THE FIRST CHINA'S NUCLEAR ENERGY
IAEA - MAY 26 2023 - Around the world, about 60 nuclear power reactors are under construction, and more than 400 are in operation. While China comes in third for nuclear power generation today – after France and United States of America – by 2030, the country is expected to lead the world in installed capacity of nuclear power. “The speed of China’s growth of nuclear power is remarkable, from the first nuclear reactor that connected to the grid in 1991 to the 55 nuclear reactors in operation today,” said Rafael Mariano Grossi, IAEA Director General. Mr Grossi was in China this week and met with several high-level officials and visited nuclear facilities and institutions in Beijing, Shandong and Shanghai.
China is ranked first for the number of nuclear power reactors under construction; it has 22 reactor units under construction, concentrated along the east and south coasts. By 2035, China’s nuclear power generation will account for 10 per cent of the country’s electricity generation, according to the latest Blue Book of China Nuclear Energy Development Report.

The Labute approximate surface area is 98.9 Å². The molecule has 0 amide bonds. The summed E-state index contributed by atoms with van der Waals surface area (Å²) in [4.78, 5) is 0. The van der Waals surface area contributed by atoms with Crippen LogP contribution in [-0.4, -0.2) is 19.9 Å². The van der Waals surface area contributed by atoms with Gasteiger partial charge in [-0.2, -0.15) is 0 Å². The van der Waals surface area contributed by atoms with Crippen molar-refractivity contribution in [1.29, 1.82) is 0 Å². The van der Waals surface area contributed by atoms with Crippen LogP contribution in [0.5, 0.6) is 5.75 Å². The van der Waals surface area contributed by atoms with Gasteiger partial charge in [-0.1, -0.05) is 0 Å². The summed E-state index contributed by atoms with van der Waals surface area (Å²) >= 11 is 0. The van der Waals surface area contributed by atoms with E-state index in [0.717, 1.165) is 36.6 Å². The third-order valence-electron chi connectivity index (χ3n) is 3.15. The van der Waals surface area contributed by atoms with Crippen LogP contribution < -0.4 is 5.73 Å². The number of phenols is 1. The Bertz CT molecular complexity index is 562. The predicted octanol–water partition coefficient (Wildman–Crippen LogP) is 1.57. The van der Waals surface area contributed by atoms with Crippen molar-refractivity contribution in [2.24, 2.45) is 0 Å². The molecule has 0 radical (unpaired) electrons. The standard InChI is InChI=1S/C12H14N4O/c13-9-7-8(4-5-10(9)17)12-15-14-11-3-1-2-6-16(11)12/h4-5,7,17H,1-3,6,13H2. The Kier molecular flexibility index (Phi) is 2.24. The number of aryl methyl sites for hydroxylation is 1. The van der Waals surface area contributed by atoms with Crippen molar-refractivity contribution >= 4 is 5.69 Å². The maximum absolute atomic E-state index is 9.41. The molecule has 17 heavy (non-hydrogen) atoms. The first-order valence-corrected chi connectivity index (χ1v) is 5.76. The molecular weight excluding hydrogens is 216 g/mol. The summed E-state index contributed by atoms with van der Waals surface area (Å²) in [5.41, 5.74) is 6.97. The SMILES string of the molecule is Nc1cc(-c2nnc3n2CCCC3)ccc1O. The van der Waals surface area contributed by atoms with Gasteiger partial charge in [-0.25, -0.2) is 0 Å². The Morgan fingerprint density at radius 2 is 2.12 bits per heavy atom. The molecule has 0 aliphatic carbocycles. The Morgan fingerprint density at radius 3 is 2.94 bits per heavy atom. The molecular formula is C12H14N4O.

“China is a leader in the promotion of the peaceful uses of nuclear energy in terms of installed capacity and technology. This impressive development is showcased by Shidaowan Nuclear Power Plant,” Mr Grossi said, during his visit to Shidaowan, also known as Shidao Bay, in Shandong province in eastern China on Thursday.
“Shidaowan’s 200 MWe high-temperature gas-cooled reactor (HTGR) has unique design features that make it more efficient and inherently safe, and it has great potential to help meet net zero goals,” Mr Grossi added. The HTGR first connected to the grid in December 2021. Construction of two CAP1400 pressurised water reactor units is also under way at Shidaowan.
In 2020, President Xi Jinping pledged to transform China from the world’s leading CO2 emissions producer to a carbon-neutral country by 2060. “As a clean, low-carbon and efficient base-load energy source, nuclear power plays an important role in the achievement of the UN 2030 Agenda for Sustainable Development. It is also an important option for China to secure the energy supply, optimize the energy mix, and achieve the goals of peak carbon emissions and carbon neutrality,” wrote Zhang Kejian, Chairman of China Atomic Energy Authority, in the IAEA’s Nuclear Energy for a Net Zero World.